top of page

Christopher R Barton


U.S. Army



Christopher was killed in Afghanistan on May 24, 2010. Christopher had a smile that was contagious. His friends called it the “Joker smile”. He usually looked very serious when he was in a new situation or around new people, but as soon as you made eye contact with him, he’d break out in that grin.

I think everyone that knew Christopher, whether they knew young Chris or younger Chris, would agree on this: He loved to sing. He couldn’t carry a tune for anything, but that never stopped him. When my boys were young we lived in the country and it took a long time to drive anywhere and we would sing to pass the pass. Loudly and badly. Not being able to sing is strong trait passed along by me, but that never stopped us.

Christopher was a good man. He worked hard and we are so proud of him. He struggled for a little bit, trying to figure out what he wanted to do. He talked about going into the Army for many years, so we weren’t surprised when he decided to join. He tested well and had the opportunity to choose from many specialties, but chose infantry because “somebody has to do it”. He excelled in basic training. He won competitions and his self esteem skyrocketed. He was especially proud of his placement in the pugil completion, as he placed first in his battalion. It was a turning point for him. When we went to visit him on a 36 hour pass that he earned between basic and AIT, he gave us $500 in cash and asked us to deposit it in his account. He had earned it by pulling guard duty for others, sacrificing his own sleep for time to write and read letters from home. It was a total Christopher move!

I have many letters from basic, but I’ve chosen to keep them to myself. It’s the only piece of Christopher that I haven’t had to share with the rest of America, or the world for that matter and his words are sacred to me. After basic training Christopher attend airborne school and had a close call in his very last jump. When he jumped out of the plane, he didn’t push off hard enough and the wind threw him back into the plane. He went into a spin and when his shoot opened it righted him. He landed in a swamp and said all he could think about was Georgia alligators and swam towards the designated light like it nobody’s business (he hated the water!).

Christopher married only 7 months before he was killed. Heather lives only 2 blocks from us and they are a perfect pair. Poor Heather had been through so much for being only 19 and finally thought that her life had changed. Her father use to kid with us and tell us that they knew Christopher was the one because she dated him for more than 4 weeks. Christopher called me from Ft. Benning and told me that we he was coming home, which was in April of 2009 and wanted to buy a ring for Heather and I helped him pick it out. He was going to save it until before he deployed. He thought he’d take a cruise with her and propose before he left for Afghanistan, so that Heather would have something positive to focus on while he was gone – planning their wedding, but he instead decided to propose to her on the 4th of July. They decided to get married before he deployed and wed at her family church on October 30th, 2009. We could not have been more happy for them. It was too perfect. We loved Heather and her parents and they all loved us. You couldn’t have asked for a better in-law situation.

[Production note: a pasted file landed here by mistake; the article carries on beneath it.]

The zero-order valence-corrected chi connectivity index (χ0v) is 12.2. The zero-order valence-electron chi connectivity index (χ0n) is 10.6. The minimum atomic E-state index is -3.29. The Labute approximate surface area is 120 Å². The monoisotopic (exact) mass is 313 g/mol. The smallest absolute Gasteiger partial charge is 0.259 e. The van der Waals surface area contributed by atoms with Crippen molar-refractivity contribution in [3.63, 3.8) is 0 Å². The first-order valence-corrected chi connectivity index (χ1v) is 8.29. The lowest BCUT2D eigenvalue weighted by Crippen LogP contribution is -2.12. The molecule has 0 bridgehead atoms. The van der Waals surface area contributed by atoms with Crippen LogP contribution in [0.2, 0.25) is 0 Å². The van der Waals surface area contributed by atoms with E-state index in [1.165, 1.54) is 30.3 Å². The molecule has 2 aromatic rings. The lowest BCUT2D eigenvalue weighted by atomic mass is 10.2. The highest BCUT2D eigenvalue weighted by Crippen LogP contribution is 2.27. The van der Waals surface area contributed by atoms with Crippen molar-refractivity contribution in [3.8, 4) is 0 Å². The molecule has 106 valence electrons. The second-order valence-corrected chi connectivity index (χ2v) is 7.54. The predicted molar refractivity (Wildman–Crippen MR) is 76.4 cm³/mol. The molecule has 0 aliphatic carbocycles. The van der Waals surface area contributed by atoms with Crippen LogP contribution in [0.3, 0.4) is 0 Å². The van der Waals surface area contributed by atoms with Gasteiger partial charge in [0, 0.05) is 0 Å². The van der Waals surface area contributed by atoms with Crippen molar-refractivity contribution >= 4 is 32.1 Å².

Christopher was very family oriented. He loved his brothers so much. He would really have done anything for anyone. He had a tough guy exterior, but really was a marshmallow. To know him was to love him. When he was little he use to nuzzle his head on my shoulder and I would sing to him “you are my sunshine”. And once, when he was about 5 he proudly declared in the kitchen “when I get older I’m not getting a wife, I’m going to get a mom”, I knew I was totally spoiling him!! He is still my sunshine. He is precious and wonderful and the world will be a lesser place without him. I hate that he never got a chance to be a husband for long or to be a daddy. Christopher loved football. He memorized every stat possible (which I used against him frequently when he struggled in school) and joined the team in high school. He was on special teams and finally was put into a game. The very first play he caught a pass and scored a touchdown…he smiled for days.

I am grateful that I had my Christopher for 22 years, but I will miss him forever. I can’t believe that he’s just not coming home with the rest of his unit. Christopher was part of the 101st and they took a hard hit this year and many families are suffering and I know that I’m not the only one, but I just miss him so much. I can’t believe I have to live the rest of my life with never seeing that smile in person again.

Thank you, Elaine Schmiedeshoff Proud Army Mom


bottom of page